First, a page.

Friday, March 18, 2016

The Lady with the Dog

As I mentioned in last Tuesday's post, after finishing Mikhail Bulgakov's The Master and Margarita I decided to stay on a Russian theme and began reading volume one of Aleksandr Solzhenitsyn's, The Gulag Archipelago.

Solzhenitsyn's book is quite remarkable, but I can only read relatively small portions at a time. His description of the tortures the inmates had to endure is difficult for me to take. I'm still working my way through the book, but I am going back and forth between it and other reading material in order to keep my sanity.

At one point, Solzhenitsyn makes reference to Anton Chekhov. I hadn't read any of Chekhov's work - surprising since I been filling my brain with Tolstoy, Dostoevsky, Gogol and Bulgakov. Chekhov now became another Russian author I'd want to read.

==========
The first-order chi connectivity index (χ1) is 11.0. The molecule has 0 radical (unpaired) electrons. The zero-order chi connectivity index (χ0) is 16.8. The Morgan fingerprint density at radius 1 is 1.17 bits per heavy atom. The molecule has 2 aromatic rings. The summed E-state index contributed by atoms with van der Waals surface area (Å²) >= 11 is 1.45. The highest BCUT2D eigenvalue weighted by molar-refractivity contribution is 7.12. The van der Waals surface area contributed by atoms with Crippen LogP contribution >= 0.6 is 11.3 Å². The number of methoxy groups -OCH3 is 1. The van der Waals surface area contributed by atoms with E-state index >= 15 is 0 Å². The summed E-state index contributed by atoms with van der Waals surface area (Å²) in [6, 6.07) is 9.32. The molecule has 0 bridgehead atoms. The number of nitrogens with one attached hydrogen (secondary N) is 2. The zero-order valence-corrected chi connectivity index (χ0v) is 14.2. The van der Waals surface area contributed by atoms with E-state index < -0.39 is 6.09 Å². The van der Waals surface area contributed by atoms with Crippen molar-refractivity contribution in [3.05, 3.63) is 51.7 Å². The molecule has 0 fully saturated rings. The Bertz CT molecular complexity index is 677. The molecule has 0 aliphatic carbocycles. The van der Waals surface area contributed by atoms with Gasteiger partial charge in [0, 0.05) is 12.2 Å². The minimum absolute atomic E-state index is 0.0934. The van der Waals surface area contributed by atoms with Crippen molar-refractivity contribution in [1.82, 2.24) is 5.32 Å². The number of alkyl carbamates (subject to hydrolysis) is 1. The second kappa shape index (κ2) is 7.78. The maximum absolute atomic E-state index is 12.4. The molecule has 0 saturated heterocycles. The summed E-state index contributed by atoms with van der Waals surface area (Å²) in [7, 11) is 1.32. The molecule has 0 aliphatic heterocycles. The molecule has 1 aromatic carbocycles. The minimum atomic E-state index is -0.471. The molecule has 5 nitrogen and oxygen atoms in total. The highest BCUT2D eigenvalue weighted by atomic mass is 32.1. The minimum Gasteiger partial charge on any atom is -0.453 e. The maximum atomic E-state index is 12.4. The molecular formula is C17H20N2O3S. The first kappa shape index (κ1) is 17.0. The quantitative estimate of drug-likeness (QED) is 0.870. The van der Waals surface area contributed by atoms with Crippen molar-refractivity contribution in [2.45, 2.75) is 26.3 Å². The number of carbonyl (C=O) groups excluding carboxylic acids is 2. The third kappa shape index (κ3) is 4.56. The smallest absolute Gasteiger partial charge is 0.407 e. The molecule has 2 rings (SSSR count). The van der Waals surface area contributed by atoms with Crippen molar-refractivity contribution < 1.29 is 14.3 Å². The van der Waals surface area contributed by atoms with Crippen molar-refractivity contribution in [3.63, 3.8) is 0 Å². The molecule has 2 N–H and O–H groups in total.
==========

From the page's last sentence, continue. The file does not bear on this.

Of course, all of Constance Garnett's translations of his short stories are available at Project Gutenberg, but the problem for me was where to begin? According to wikipedia, Chekov's  The Lady with the Dog is considered by some as one of the greatest short stories ever written. I can't argue with that, but it does bother me that Chekov ends the story without a resolution to the problem involving the two main characters. When the story ended, and the next page in my e book turned to A Doctors Visit, I was a little confused. When I realized I had actually come to the end of the story, I was disappointed.
In spite of that disappointment, I'll continue with the volume of Chekov's short stories in between my portions of Solzhenitsyn.

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